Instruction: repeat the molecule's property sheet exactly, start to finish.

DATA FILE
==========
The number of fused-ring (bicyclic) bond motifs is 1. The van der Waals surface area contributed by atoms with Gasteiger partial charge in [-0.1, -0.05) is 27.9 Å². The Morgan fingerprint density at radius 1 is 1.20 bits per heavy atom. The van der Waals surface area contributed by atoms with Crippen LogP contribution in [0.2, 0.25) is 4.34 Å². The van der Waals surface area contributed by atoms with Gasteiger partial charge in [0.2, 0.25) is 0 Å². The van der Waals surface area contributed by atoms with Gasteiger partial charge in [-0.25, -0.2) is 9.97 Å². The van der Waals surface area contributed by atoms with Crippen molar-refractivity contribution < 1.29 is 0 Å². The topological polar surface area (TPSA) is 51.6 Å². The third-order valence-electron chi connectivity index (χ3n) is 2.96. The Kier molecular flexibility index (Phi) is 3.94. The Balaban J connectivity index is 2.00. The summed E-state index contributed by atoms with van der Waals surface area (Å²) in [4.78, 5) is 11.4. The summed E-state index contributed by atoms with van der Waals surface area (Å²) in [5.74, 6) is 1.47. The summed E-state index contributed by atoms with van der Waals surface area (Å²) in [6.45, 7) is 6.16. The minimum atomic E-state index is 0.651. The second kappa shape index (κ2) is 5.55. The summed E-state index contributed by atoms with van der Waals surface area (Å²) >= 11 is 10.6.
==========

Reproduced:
The number of fused-ring (bicyclic) bond motifs is 1. The van der Waals surface area contributed by atoms with Gasteiger partial charge in [-0.1, -0.05) is 27.9 Å². The Morgan fingerprint density at radius 1 is 1.20 bits per heavy atom. The van der Waals surface area contributed by atoms with Crippen LogP contribution in [0.2, 0.25) is 4.34 Å². The van der Waals surface area contributed by atoms with Gasteiger partial charge in [0.2, 0.25) is 0 Å². The van der Waals surface area contributed by atoms with Gasteiger partial charge in [-0.25, -0.2) is 9.97 Å². The van der Waals surface area contributed by atoms with Crippen molar-refractivity contribution < 1.29 is 0 Å². The topological polar surface area (TPSA) is 51.6 Å². The third-order valence-electron chi connectivity index (χ3n) is 2.96. The Kier molecular flexibility index (Phi) is 3.94. The Balaban J connectivity index is 2.00. The summed E-state index contributed by atoms with van der Waals surface area (Å²) in [4.78, 5) is 11.4. The summed E-state index contributed by atoms with van der Waals surface area (Å²) in [5.74, 6) is 1.47. The summed E-state index contributed by atoms with van der Waals surface area (Å²) in [6.45, 7) is 6.16. The minimum atomic E-state index is 0.651. The second kappa shape index (κ2) is 5.55. The summed E-state index contributed by atoms with van der Waals surface area (Å²) >= 11 is 10.6.